Although I'm no longer in Cambridge, Bachelor's students there can still read my thoughts about Part II projects. I supervised the following Part II projects in Cambridge:

Older teaching material (including various Cambridge-specific things) can be found on my attic page.


My projects

Note: as of late 2011, I have started using GitHub. Over time, code for all my larger projects will start to appear on my GitHub page. This page is likely to remain the more complete list, for the time being.

My research work involves building software. Inevitably, this software is never “finished”, rarely reaches release-worthy state, and usually rots quickly even then. So not much here is downloadable yet; this will improve over time, but in the meantime I list everything and invite you to get in touch if anything sounds interesting. My main projects, past and present, are:

Smaller contributions

I've also submitted small patches to various open-source projects including LLVM (bugfix to bitcode linker), binutils (objcopy extension), gcc (documentation fix for gcj), Knit (compile fixes), Datascript (bug fixes), DICE (bug fixes), pdfjam (support “page template” option) and Claws Mail (support cookies file in RSS plugin). Some of them have even been applied. :-)


Apart from my main development projects, I sometimes produce scripts and other odds and ends which might be useful to other people. Where time permits, I try to package them half-decently and make them available here.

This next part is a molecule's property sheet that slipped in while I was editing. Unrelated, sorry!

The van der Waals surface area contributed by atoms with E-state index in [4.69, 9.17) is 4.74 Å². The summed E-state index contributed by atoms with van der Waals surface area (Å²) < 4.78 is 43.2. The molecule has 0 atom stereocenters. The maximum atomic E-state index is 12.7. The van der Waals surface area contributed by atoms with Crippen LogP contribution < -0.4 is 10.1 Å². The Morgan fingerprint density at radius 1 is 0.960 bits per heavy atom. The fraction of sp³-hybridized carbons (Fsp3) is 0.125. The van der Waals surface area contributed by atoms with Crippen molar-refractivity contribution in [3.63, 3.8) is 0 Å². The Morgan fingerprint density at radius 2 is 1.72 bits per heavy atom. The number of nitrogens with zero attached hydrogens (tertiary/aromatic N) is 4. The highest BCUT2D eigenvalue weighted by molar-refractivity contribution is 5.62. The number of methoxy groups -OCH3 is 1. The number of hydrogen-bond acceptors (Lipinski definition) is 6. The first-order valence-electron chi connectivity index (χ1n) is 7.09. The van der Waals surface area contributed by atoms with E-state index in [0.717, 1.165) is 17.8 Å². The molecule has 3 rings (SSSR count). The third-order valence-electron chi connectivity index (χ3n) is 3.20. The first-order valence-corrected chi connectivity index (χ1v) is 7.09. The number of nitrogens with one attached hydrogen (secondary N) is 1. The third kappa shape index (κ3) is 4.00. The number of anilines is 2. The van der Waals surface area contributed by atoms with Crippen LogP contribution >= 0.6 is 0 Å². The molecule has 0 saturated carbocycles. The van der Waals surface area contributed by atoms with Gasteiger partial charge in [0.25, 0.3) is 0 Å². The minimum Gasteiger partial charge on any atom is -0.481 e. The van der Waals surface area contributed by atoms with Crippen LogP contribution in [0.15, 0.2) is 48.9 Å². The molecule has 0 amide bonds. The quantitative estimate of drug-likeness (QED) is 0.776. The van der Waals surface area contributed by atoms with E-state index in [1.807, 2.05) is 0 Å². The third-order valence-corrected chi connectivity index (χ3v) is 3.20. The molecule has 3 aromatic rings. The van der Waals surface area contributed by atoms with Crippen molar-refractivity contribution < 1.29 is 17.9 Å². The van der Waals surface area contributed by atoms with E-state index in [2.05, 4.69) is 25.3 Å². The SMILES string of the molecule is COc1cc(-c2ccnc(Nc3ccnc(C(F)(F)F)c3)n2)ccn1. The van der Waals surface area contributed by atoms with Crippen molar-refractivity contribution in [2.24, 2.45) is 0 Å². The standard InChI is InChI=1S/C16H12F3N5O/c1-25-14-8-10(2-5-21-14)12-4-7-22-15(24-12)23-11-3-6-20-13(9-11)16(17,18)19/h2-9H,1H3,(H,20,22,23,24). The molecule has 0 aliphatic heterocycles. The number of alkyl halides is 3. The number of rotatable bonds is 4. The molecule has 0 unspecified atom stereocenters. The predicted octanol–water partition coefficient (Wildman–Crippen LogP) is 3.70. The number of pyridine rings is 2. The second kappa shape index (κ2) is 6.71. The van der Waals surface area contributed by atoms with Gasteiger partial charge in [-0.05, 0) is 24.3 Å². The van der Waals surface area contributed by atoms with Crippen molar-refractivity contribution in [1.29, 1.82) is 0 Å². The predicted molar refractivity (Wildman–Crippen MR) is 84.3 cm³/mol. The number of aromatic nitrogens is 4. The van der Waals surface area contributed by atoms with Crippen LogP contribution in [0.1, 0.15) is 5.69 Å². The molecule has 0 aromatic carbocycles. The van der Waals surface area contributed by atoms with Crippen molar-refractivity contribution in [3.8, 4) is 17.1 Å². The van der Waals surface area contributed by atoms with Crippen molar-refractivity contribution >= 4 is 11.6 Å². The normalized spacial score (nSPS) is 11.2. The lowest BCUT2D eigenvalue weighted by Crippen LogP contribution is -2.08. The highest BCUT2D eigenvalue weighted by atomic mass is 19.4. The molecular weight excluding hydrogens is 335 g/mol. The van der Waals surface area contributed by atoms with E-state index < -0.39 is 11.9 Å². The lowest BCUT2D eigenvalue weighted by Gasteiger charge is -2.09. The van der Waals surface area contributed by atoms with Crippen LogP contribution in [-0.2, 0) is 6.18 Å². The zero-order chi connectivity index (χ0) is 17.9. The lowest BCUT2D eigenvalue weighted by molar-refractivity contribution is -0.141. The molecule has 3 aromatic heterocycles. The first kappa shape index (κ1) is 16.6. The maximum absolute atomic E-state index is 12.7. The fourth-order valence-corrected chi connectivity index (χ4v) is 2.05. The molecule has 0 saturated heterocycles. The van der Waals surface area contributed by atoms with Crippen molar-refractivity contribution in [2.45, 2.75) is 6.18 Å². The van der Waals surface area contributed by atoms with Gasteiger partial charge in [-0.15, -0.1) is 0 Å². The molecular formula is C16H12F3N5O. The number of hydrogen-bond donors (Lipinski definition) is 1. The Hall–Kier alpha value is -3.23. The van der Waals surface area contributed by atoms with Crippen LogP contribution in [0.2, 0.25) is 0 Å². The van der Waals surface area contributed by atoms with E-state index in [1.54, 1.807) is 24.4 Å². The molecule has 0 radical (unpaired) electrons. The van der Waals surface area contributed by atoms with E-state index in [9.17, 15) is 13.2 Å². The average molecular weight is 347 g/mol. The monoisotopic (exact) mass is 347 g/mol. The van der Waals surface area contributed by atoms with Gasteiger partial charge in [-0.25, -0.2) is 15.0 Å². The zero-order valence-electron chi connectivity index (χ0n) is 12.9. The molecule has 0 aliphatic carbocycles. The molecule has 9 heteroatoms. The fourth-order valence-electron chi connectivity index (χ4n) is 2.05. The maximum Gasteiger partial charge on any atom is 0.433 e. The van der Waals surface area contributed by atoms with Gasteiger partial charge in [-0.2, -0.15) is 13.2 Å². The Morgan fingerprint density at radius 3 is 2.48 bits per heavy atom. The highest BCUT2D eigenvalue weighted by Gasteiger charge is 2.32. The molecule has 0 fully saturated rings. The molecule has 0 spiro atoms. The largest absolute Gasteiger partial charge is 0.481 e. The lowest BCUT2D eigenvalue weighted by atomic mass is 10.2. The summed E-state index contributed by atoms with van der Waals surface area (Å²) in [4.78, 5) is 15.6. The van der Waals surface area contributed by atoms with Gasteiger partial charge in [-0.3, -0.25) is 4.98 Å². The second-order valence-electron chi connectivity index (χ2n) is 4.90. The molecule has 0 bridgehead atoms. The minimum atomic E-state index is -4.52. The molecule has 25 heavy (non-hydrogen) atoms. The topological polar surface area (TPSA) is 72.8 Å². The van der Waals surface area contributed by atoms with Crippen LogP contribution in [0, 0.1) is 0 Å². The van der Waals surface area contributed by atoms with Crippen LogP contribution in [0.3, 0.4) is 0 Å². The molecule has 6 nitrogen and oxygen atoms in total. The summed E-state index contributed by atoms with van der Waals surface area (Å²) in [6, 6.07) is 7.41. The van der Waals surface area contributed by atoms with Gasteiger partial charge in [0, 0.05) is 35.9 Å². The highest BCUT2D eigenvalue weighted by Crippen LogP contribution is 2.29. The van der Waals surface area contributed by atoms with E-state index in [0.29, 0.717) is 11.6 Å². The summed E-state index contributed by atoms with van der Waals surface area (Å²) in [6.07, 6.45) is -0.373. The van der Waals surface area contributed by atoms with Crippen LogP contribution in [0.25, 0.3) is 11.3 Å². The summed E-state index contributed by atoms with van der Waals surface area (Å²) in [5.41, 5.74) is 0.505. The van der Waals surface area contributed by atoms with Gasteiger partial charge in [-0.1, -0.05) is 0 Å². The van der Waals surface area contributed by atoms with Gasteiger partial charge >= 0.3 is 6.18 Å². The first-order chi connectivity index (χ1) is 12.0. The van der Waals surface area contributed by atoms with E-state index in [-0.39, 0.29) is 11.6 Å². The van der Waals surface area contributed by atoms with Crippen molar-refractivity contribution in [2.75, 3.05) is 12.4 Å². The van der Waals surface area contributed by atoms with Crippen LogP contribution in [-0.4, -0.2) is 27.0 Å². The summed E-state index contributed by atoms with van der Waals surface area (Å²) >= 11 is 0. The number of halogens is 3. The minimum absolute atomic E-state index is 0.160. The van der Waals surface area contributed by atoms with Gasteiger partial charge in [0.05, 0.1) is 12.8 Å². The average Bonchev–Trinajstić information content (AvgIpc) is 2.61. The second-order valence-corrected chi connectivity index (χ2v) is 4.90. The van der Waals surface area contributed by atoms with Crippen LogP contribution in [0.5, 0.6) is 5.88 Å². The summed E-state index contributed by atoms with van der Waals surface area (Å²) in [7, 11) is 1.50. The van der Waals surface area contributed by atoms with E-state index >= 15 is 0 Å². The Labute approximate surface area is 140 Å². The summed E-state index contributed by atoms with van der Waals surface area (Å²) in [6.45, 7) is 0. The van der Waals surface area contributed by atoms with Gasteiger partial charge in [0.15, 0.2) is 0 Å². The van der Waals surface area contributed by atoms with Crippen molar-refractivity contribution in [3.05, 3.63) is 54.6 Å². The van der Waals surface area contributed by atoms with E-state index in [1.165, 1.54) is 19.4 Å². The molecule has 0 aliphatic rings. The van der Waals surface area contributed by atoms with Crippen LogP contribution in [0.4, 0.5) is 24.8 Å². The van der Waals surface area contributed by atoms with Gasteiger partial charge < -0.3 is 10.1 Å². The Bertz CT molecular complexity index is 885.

For computer science researchers

I have written some scripts which attempt to retrieve decent BibTeX for a given paper (as a PDF or PostScript file). details

For researchers in a research institution

I've written a nifty script for printing papers, which helps people save paper, share printed-out papers and discover perhaps unexpected collaborators within their institution. details

For supervisors of Tripos courses (in Cambridge)

I have a Makefile which downloads and compiles Tripos past-paper questions. It's pretty much self-documenting. Here it is.

For Computer Laboratory historians

I compiled a list of the University Officers of the Mathematical Laboratory or Computer Laboratory over the period 1937–2000, using the data from ACAD.

For general audiences

I have built a sizable collection of vaguely useful shell scripts and other small fragments. One day “soon” I will get round to publishing them. The biggest chunks are my login scripts, which use Subversion to share a versioned repository of config files across all the Unix boxes that I have an account on, and the makefile and m4 templates that build this web page. I need to clean these up a bit. In the meantime, if you're interested in getting hold of them, let me know.


Occasionally I write down some thoughts which somehow relate to my work. They now appear in the form of a blog. Posts are categorised into research, and teaching, development, publishing, higher education and meta strands. There's also an index of all entries.


I have the beginnings of a personal web page. It's very sparse right now. Have a look, if you like.


OfficeBush House (N)7.06
PostDr Stephen Kell
Department of Informatics
King's College London
Bush House, 30 Aldwych
London, WC2B 4BG
United Kingdom

Content updated at Tue 2 Jul 15:23:00 BST 2024.